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Competition BBQ *On Topic Only* Discussion regarding all aspects of Competition BBQ. Experiences competing or visiting, questions, getting started, Equipment, announcements of events, Results, Reviews, Planning, etc. Questions here will be responded to with competition BBQ in mind.


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Unread 07-10-2012, 10:59 AM   #1
PatioDaddio
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Default Competition BBQ, Pit Barrel-style!

Competition BBQ, Pit Barrel-style!

The weekend before last I competed at the Northwest Ribfest across town
in Meridian, Idaho. I hadn't competed since 2010 because, quite frankly, it
had gotten to the point to where it was more drudgery than fun.
Fortunately for me, like riding a bike, you never forget how to compete
once you've done it a few times. This time out I had an interesting and
very welcome twist.


Photo courtesy of Noah Glanville, Pit Barrel Cooker Company

Back in March I reviewed the Pit Barrel Cooker (here and here). Well, the
founder and president of the company, Noah Glanville graciously offered to
bring a load of four barrels all the way from the Denver area and hang out
for the competition. I typically cook on my homemade Ugly Drum Smokers
(UDS's), but I was very eager to cook an entire competition on the Pit
Barrels. Noah had competed for the first time using his barrels just the
weekend prior. He did very well for a first-timer, including taking eight place
in pork among a very solid field of competitors. I was blown away,
especially when he told me that he had never cooked a pork butt on a PBC
before then.

Noah arrived Friday afternoon (after a 13-hour drive with only a short nap
along the way) and we set-up for the traditional cook's potluck. Noah
brought tri-tip and chicken and cooked it all in the Pit Barrels. The three
barrels cooked enough meat to serve about 80 people. The meat was
outstanding as always, so we had some seriously happy eaters.



I always enjoy changing things up a bit at each competition. I don't think
that I've ever cooked the same way twice, and this was certainly no
exception. I had cooked three of the four competition meats (chicken, pork
ribs, pulled pork, and brisket) on my barrel at home, but I had never done a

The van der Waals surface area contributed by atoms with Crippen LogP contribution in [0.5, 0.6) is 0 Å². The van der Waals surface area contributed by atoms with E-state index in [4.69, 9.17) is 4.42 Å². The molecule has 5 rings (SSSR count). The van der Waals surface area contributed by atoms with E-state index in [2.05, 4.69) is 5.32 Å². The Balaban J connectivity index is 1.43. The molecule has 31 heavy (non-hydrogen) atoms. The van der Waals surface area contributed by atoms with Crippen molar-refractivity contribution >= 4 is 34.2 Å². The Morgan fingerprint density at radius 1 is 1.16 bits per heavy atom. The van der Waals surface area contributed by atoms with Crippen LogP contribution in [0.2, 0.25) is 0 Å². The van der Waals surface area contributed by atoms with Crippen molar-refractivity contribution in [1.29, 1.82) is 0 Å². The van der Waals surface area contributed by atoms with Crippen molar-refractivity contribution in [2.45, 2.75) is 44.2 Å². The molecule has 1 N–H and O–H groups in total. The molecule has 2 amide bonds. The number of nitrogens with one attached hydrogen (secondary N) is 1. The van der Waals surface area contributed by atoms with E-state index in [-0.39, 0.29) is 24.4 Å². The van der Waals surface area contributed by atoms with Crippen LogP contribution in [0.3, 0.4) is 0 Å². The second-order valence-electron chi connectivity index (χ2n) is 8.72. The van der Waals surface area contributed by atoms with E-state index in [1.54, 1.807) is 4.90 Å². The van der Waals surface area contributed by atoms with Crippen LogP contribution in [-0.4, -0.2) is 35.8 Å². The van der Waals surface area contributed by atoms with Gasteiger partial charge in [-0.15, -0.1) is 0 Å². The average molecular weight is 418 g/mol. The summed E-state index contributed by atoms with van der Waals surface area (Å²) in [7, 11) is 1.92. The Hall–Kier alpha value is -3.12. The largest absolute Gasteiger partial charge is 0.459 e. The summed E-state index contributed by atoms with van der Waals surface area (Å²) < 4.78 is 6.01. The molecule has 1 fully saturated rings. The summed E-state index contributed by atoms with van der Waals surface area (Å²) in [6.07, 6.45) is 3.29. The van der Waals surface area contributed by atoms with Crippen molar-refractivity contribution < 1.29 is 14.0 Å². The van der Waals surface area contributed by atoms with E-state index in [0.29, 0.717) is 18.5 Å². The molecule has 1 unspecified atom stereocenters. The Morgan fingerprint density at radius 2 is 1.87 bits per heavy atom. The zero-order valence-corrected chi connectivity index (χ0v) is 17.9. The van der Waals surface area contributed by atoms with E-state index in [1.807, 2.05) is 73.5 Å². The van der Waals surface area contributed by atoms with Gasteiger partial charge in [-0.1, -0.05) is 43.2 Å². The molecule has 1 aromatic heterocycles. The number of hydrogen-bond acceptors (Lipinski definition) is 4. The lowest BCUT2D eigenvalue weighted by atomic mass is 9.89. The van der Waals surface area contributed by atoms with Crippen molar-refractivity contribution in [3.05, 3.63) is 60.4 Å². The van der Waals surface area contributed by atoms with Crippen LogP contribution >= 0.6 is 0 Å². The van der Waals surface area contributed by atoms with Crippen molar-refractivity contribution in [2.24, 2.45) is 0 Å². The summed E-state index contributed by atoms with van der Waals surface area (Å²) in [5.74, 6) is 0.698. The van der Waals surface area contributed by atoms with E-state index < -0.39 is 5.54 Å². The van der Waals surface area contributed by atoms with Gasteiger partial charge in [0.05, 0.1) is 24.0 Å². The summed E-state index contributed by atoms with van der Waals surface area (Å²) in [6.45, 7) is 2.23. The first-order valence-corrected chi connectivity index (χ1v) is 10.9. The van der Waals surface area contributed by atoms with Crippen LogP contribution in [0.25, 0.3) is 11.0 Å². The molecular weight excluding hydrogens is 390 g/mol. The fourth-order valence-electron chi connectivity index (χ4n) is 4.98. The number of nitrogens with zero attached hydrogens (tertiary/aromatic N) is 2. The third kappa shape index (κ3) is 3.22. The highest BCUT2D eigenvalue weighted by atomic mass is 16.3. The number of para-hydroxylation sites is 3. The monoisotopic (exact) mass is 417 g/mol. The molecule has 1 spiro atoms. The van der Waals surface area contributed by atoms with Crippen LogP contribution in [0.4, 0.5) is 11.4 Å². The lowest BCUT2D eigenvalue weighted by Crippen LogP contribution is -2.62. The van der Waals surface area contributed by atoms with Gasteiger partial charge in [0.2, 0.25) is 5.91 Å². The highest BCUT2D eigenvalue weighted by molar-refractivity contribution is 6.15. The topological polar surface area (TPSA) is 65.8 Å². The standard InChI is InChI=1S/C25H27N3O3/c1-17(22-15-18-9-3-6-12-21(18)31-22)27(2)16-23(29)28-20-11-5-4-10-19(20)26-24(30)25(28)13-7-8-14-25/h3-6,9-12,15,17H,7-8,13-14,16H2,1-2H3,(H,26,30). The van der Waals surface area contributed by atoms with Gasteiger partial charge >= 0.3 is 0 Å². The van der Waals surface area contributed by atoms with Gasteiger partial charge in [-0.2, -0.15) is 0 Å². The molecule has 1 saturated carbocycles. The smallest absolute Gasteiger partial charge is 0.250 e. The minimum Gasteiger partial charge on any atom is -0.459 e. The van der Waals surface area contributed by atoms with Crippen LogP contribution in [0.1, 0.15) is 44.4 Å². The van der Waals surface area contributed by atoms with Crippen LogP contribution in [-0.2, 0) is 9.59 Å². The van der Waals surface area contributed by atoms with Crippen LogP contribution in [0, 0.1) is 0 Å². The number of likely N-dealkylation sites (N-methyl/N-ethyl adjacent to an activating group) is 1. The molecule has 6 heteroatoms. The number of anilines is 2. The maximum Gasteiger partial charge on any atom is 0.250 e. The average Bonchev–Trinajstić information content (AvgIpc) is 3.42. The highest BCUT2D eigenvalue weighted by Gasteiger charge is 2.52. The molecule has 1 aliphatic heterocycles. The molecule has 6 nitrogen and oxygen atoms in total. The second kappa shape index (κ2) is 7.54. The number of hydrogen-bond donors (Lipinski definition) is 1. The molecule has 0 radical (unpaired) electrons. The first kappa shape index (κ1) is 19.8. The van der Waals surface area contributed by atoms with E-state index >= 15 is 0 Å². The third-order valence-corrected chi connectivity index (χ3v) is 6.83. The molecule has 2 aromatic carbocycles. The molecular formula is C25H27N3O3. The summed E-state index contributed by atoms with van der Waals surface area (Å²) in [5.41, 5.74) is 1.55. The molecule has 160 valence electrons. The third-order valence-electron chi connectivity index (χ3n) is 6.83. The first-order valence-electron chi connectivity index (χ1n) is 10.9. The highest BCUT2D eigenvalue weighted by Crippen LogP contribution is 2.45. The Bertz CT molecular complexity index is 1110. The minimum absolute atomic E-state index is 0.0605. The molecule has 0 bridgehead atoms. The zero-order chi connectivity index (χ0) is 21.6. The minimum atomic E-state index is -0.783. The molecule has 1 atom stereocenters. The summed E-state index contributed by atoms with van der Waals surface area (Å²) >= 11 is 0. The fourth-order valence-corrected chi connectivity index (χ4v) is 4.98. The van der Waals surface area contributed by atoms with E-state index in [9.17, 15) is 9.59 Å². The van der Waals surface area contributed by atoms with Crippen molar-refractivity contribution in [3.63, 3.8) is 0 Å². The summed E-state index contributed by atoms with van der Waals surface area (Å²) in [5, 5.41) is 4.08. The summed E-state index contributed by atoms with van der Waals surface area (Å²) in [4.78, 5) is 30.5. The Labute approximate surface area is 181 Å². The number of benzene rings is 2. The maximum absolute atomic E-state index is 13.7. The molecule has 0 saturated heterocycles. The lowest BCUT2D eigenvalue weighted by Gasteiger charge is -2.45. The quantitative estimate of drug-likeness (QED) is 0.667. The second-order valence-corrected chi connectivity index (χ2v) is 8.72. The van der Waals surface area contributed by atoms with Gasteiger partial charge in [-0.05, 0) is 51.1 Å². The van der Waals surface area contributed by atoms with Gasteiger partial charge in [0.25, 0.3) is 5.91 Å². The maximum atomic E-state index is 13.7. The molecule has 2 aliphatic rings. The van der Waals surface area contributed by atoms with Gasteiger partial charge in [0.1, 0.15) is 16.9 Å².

brisket. Brisket is widely considered the most difficult of the competition
meats to cook, so I was a bit concerned.

In addition to using new competition cookers, I decided that I was going to
stay true to the vertical cooking method of the PBC and hang all four
meats. As if there weren't enough variables, I also decided to cook Cornish
game hens (12 halves) for my chicken turn-in. Although I had cooked a
bunch of chicken on the barrel, I'd never cooked hens. All of this variation
caused me to pretty much throw my entire known timeline out the window.
Noah's experience the week before really helped provide some valuable
reference points as we guesstimated the new timeline. We were almost
literally making it up as we went along.


Photo courtesy of Noah Glanville, Pit Barrel Cooker Company

As for the cook, I was amazed at how smoothly it went given that I was
rusty. Things just fell into place and the timing was right on the money,
with the exception of starting the chicken a little late, which rushed the
first turn-in box prep.

I wish that we had taken a picture of the chicken box. I was able to fit
seven whole leg quarters in the box, and it really looked great. The flavor
and juiciness were outstanding, as Pit Barrel chicken always is.
The ribs were really good, and it showed in the scoring. I hung three racks
of St. Louis spareribs for two hours, wrapped them in foil for a little over an
hour, then glazed them on the grate that's included with the Pit Barrel. Like
the chicken, I wish that we had taken a picture of the finished box.

As for the pork, my family said it was some of the best that I've ever
cooked. That amazed me since it was only the second time that I'd cooked
a pork butt in the barrel. It was eight pounds raw and it took five hours to
cook, which included wrapping it in foil and finishing it on the grate. The
crust (bark) was outstanding and the texture was dead-on.



We hung the brisket (about 11 pounds trimmed) in the same barrel as the
pork and it was done in less than six hours (also wrapped and finished on
the grate). I was tending other things and forgot to check the temperature
as often as I should, so it overcooked by a few degrees. The color and
tenderness were great, the flavor was good, but it was a touch dry.



Noah and I sampled, analyzed and discussed each meat as I was cutting,
boxing and turning in. We were very pleased with the results and we
thought that we had a good shot at some calls to the stage during the
awards ceremony. My family was there sampling and offering moral support.
Our girls really dig hanging out at competitions and they are great
cheerleaders.

After the cook Noah cleaned and re-boxed the three cookers that we
used. He very graciously gave a cooker to each competitor that took first
in a category, and one to the overall grand champion. Cooks really love
extra spoils like that, and I thank Noah for offering them. He is a serious
class act, and I'm blessed to call him a friend.

In the end we took 10th in chicken, 7th in ribs, 10th in pork, and 14th in
brisket among a strong field of 25. It was a solid showing and I was very
happy with everything that I turned in. The Pit Barrel Cooker is no joke in